Adventures in academia: the real problem with sociology (and academic writing)

Sociology is a big topic, that’s basically about defining human behaviours and the constructs in which they interact (say, society, groups, etc).

I’ve been doing this subject for nearly a year in my course, and the main thing I’ve noticed is that no-one seems able to clearly define their terms.

Agency and Structuralism is one such area. The writers I’ve come across seem to delight in giving background history, comparing the opinions of different sociologists (Marx and Durkheim to name but two) and generally disappearing up their own arses while totally avoiding defining the very terms they are speaking about.

I don’t hold to the position that you can assume that the writer knows what you’re talking about unless you expressly state this.

I do hold that writers who fail to define their terms and talk around subjects are lazy and dishonest in their attempts to communicate their ideas. In this context, lazy refers to the apparent lack of care with which terminology is defined. If in an academic essay I have to define and prove what I’m talking about then this should logically extend to the very books which are held to be academic subject-matter. Dishonest in this context then refers to the level at which academic texts are held to be suitable reference material for subjects and the students who study them; this extends logically to the position that writers hold in academia as experts and people whose writing students must reference in order to make arguments academically rigorous.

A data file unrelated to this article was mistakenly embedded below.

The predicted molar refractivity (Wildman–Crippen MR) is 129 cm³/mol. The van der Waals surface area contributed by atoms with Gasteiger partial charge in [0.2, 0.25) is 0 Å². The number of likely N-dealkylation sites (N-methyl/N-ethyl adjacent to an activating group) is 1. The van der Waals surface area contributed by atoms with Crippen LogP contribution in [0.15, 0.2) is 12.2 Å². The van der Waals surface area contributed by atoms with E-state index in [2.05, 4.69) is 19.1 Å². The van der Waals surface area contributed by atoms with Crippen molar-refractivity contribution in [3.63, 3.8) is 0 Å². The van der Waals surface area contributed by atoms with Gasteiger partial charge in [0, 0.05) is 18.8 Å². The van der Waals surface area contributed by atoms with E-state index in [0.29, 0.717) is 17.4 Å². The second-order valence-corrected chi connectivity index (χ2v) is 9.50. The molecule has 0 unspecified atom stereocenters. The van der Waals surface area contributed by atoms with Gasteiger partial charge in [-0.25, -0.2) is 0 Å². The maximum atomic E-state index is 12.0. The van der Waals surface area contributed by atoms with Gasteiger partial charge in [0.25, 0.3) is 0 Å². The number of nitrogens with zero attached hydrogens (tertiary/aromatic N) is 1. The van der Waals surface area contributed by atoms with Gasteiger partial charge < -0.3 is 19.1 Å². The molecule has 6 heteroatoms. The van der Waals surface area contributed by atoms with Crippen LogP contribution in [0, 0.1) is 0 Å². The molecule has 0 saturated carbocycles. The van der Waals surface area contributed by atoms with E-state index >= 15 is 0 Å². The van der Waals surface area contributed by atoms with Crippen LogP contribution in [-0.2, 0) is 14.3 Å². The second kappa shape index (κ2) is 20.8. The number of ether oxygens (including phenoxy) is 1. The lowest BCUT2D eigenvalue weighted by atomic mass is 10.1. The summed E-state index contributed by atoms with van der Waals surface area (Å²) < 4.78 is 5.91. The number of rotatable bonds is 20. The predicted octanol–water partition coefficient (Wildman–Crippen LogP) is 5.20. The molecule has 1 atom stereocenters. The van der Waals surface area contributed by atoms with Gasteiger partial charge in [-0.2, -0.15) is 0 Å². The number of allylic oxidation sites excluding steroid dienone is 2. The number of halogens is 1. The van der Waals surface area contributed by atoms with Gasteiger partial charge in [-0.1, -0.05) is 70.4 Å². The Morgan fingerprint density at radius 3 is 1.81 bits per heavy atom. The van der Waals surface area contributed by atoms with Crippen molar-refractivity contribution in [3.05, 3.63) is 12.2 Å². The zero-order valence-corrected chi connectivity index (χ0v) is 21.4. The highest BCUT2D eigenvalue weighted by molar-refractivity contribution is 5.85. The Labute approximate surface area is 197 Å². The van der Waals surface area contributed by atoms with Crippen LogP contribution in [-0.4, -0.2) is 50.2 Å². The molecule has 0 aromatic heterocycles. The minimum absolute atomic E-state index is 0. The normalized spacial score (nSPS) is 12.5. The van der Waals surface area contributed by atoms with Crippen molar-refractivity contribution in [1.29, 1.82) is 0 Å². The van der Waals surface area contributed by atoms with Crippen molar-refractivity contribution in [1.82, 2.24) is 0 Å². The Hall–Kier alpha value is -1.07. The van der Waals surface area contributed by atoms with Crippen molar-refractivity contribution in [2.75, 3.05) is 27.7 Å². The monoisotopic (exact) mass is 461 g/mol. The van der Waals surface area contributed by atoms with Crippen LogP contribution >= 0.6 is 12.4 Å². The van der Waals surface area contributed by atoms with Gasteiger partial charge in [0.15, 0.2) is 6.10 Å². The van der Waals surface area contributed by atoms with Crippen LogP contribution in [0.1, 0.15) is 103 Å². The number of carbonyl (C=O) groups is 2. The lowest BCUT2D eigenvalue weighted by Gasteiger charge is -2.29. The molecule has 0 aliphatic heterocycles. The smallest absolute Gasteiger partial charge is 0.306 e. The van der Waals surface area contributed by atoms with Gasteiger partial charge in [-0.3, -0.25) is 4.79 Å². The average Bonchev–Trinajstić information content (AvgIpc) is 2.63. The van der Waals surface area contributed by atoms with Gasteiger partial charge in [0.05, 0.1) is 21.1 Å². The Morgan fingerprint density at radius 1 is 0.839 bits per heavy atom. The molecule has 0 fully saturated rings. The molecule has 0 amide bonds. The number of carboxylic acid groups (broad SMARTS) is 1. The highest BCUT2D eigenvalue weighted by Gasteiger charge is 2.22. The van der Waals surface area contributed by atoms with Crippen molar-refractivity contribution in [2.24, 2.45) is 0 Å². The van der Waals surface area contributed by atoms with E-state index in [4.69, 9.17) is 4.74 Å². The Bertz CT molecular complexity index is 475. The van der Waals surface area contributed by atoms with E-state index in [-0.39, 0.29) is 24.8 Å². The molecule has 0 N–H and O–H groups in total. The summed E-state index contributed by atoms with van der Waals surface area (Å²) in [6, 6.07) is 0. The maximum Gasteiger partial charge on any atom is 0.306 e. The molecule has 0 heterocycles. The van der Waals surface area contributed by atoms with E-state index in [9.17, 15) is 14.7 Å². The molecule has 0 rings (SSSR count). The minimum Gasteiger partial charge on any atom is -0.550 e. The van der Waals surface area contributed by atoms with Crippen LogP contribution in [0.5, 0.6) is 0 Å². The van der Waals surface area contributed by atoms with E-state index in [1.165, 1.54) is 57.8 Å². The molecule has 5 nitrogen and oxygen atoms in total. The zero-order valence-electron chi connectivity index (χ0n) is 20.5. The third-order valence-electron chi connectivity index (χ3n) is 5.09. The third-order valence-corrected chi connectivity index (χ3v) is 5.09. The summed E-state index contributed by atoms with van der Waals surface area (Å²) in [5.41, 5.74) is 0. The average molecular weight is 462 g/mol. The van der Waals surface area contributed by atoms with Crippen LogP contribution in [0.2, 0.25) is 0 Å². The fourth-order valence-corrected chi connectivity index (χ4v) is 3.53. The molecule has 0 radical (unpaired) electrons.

And it is this rigour that seems missing in many texts. Simply speaking about a particular subject at length is not enough; academic writers need to do more to make subject matter available, accessible and therefore useful for educational purposes.

</end rant. >

 

Author: gotheek

Sometime writer, full time human.